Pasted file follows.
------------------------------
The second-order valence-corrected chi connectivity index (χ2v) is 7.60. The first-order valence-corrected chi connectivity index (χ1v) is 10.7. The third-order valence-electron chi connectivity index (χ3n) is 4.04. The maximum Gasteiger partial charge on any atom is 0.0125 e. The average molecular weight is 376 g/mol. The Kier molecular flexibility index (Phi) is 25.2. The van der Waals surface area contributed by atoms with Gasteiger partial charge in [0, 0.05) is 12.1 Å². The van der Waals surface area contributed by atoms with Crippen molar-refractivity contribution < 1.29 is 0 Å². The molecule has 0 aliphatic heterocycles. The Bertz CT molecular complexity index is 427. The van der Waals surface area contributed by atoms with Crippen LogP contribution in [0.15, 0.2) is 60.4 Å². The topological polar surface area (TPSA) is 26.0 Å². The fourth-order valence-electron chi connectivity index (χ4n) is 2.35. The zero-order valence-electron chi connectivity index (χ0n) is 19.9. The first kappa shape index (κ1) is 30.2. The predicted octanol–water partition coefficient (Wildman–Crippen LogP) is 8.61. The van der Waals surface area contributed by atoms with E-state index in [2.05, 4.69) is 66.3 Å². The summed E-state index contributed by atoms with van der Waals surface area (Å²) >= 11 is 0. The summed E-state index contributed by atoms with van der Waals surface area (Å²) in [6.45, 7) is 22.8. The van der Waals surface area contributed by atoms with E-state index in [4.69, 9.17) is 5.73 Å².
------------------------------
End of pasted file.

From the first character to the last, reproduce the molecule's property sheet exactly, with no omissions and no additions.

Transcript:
The second-order valence-corrected chi connectivity index (χ2v) is 7.60. The first-order valence-corrected chi connectivity index (χ1v) is 10.7. The third-order valence-electron chi connectivity index (χ3n) is 4.04. The maximum Gasteiger partial charge on any atom is 0.0125 e. The average molecular weight is 376 g/mol. The Kier molecular flexibility index (Phi) is 25.2. The van der Waals surface area contributed by atoms with Gasteiger partial charge in [0, 0.05) is 12.1 Å². The van der Waals surface area contributed by atoms with Crippen molar-refractivity contribution < 1.29 is 0 Å². The molecule has 0 aliphatic heterocycles. The Bertz CT molecular complexity index is 427. The van der Waals surface area contributed by atoms with Crippen LogP contribution in [0.15, 0.2) is 60.4 Å². The topological polar surface area (TPSA) is 26.0 Å². The fourth-order valence-electron chi connectivity index (χ4n) is 2.35. The zero-order valence-electron chi connectivity index (χ0n) is 19.9. The first kappa shape index (κ1) is 30.2. The predicted octanol–water partition coefficient (Wildman–Crippen LogP) is 8.61. The van der Waals surface area contributed by atoms with E-state index in [2.05, 4.69) is 66.3 Å². The summed E-state index contributed by atoms with van der Waals surface area (Å²) >= 11 is 0. The summed E-state index contributed by atoms with van der Waals surface area (Å²) in [6.45, 7) is 22.8. The van der Waals surface area contributed by atoms with E-state index in [4.69, 9.17) is 5.73 Å².